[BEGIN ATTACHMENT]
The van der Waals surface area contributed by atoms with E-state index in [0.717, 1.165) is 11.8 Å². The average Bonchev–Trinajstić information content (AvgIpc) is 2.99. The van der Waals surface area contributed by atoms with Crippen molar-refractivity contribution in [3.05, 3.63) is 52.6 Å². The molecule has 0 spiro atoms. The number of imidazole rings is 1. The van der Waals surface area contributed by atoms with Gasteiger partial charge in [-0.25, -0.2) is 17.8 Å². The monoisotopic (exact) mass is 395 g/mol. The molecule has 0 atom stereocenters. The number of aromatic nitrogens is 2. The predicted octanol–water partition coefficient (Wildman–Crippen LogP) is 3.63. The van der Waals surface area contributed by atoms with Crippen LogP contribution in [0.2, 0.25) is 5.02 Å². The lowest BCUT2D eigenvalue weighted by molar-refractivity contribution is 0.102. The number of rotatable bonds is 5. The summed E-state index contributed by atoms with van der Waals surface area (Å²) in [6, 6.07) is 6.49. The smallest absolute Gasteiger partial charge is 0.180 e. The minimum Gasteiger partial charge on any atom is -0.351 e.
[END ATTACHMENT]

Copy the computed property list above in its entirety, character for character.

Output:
The van der Waals surface area contributed by atoms with E-state index in [0.717, 1.165) is 11.8 Å². The average Bonchev–Trinajstić information content (AvgIpc) is 2.99. The van der Waals surface area contributed by atoms with Crippen molar-refractivity contribution in [3.05, 3.63) is 52.6 Å². The molecule has 0 spiro atoms. The number of imidazole rings is 1. The van der Waals surface area contributed by atoms with Gasteiger partial charge in [-0.25, -0.2) is 17.8 Å². The monoisotopic (exact) mass is 395 g/mol. The molecule has 0 atom stereocenters. The number of aromatic nitrogens is 2. The predicted octanol–water partition coefficient (Wildman–Crippen LogP) is 3.63. The van der Waals surface area contributed by atoms with Crippen LogP contribution in [0.2, 0.25) is 5.02 Å². The lowest BCUT2D eigenvalue weighted by molar-refractivity contribution is 0.102. The number of rotatable bonds is 5. The summed E-state index contributed by atoms with van der Waals surface area (Å²) in [6, 6.07) is 6.49. The smallest absolute Gasteiger partial charge is 0.180 e. The minimum Gasteiger partial charge on any atom is -0.351 e.